Feedback from our loyal Gadfly readers in the trenches suggests that, in reality, many students using CCP aren’t remediation free. While current law may have intended for college readiness to be a deciding factor in admission and course placement, the language is vague enough—especially with open-enrollment colleges—that some more muscle might be necessary to ensure students are qualified.
In previousposts , we’ve emphasized how important it is for the program to permit only college-ready students...
Can a student be so anxious that she can “psych herself out” when it comes to test performance? Can the perceived stakes be so high that no amount of test preparation could overcome the fear of failure? The interplay of the various components comprising these emotional patterns is the subject of a longitudinal study of college students undertaken by German researchers and published last month in the International Journal of Educational Research. Perhaps it’s not a one-to-one comparison, but given widespread concerns about test anxiety in the U.S. K-12 arena, perhaps this study offers some insight.
Researchers administered surveys to 92 students enrolled in a psychology course at the same university in Germany. These surveys were administered leading up to and after taking a required oral examination considered to be “one of the highest social evaluation stressors.” Surveys were administered again after students received their final grade for a total of three surveys. Their purpose was to gauge students’ academic self-efficacy (students’ beliefs regarding their ability to deal with high demands related to academic performance), their expected grade before the test, the relevance of success (how important it was to them to do well/pass), their received grade after the...
Of course you’re familiar with Fordham’s blogging and social media outlets. But did you know that Fordham staffers are regular guests on TV and radio programs across the state on important education issues?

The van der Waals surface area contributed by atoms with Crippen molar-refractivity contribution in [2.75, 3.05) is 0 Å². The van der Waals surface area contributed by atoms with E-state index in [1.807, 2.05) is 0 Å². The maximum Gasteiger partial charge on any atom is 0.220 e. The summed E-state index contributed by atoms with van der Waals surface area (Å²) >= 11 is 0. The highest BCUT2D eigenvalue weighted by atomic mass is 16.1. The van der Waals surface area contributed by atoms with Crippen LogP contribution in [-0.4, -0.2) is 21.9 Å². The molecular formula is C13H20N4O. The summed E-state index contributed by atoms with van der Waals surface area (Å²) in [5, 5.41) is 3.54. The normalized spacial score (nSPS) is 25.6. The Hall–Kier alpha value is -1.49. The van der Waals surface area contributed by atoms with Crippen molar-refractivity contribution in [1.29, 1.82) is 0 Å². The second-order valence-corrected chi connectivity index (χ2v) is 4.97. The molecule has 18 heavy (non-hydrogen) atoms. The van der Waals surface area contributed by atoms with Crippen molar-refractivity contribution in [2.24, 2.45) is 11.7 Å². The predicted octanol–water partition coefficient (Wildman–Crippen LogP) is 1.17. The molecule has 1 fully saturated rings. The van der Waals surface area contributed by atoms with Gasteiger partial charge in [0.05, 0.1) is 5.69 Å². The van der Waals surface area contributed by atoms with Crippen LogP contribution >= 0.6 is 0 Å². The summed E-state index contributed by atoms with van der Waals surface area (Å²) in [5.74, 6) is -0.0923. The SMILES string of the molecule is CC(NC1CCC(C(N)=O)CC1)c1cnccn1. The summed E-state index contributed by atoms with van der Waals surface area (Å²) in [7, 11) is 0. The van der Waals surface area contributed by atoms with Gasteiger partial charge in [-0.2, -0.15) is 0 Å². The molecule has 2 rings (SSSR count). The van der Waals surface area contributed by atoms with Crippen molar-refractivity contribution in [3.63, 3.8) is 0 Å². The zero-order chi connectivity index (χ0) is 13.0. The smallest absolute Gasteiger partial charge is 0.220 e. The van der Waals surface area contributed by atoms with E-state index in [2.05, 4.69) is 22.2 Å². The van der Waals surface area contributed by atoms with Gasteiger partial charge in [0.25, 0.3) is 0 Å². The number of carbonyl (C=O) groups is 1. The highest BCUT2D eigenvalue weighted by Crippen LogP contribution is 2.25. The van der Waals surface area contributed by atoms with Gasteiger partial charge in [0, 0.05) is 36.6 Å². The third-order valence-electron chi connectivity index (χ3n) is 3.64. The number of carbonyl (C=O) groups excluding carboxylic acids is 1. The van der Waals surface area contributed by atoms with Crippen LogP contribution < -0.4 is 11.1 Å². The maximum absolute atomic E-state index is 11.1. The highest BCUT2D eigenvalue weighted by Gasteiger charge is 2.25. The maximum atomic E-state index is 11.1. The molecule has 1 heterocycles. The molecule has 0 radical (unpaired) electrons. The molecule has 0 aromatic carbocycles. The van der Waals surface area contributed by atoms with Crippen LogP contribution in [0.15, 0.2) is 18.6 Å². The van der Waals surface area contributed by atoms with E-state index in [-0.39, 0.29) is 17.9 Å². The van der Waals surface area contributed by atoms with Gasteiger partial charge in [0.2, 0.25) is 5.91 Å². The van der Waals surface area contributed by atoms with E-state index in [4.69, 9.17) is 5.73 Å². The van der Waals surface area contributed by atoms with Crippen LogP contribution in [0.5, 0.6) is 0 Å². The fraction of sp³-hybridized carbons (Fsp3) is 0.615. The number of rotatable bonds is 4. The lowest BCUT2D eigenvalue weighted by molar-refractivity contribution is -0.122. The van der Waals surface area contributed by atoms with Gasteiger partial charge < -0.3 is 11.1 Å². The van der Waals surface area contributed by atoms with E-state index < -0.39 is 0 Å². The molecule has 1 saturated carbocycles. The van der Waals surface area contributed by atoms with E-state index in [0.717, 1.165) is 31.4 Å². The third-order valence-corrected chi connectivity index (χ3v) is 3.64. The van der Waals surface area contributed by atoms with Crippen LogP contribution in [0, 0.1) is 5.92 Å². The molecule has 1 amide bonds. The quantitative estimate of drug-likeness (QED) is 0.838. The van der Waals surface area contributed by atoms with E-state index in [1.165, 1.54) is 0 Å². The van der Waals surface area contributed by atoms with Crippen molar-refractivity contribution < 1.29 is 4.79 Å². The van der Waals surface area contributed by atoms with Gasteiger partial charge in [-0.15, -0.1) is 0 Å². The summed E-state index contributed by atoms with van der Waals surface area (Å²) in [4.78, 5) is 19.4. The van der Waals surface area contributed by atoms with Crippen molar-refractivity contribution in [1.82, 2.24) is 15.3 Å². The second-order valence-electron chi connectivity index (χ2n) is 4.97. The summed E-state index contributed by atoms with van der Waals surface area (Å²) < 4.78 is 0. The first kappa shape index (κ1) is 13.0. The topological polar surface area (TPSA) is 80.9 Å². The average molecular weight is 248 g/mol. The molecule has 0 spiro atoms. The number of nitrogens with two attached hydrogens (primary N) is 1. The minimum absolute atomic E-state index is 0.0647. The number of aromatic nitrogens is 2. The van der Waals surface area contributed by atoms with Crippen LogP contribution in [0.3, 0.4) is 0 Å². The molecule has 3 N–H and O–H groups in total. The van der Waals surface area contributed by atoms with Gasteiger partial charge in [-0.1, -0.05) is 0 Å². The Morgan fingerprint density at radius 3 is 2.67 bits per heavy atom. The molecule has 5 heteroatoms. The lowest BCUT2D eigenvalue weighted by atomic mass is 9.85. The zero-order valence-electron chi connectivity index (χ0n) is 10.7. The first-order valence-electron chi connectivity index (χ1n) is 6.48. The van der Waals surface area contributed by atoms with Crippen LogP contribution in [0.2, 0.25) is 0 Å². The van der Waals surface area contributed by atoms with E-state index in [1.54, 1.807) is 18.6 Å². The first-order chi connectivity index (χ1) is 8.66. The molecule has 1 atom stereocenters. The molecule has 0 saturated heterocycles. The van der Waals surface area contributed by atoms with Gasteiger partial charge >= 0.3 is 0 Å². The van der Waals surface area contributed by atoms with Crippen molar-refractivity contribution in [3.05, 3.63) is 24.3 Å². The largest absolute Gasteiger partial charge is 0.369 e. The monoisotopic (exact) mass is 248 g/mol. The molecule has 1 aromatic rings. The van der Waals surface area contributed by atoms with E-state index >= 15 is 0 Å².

Chad Aldis has appeared on In Focus Ohio, a new public affairs program on Spectrum Cable, supporting a bill which would expand and transform the state’s voucher program.
Chad was also a guest on The Sound of Ideasfrom IdeaStream Public Radio in Cleveland, urging Ohio to hold the line on new, more-rigorous graduation requirements.
These important issues will be at the forefront of debate in Ohio for months to come. We urge you to watch and listen as they are discussed in your part of the Buckeye State.
Note: This blog originally appeared in a slightly different form as a guest commentary in the Cleveland Plain-Dealer.
The State Board of Education recently advised the legislature to make changes to Ohio’s new and more rigorous graduation requirements amid concerns from school people about lower graduation rates. The board’s recommendations, based on a workgroup convened by the board, are out, and they’re deeply disquieting. Put into practice, they’d break the repeated promise of policy makers to raise expectations for Ohio’s 1.7 million students.
Currently, students in the class of 2018 and beyond have three paths to a diploma. They may: 1) achieve a passing cumulative score on seven end-of-course (EOC) exams in the four core subjects of math, English, social studies, and science; 2) achieve a “remediation-free” ACT or SAT score; or 3) complete career and technical education requirements that include earning an industry recognized credential. These are stronger than the state’s old graduation standards, which included the antiquated, middle-school level Ohio Graduation Tests (OGT) and are a key part of the Buckeye State’s robust effort to ensure that students leave high school ready to succeed in college or start a career.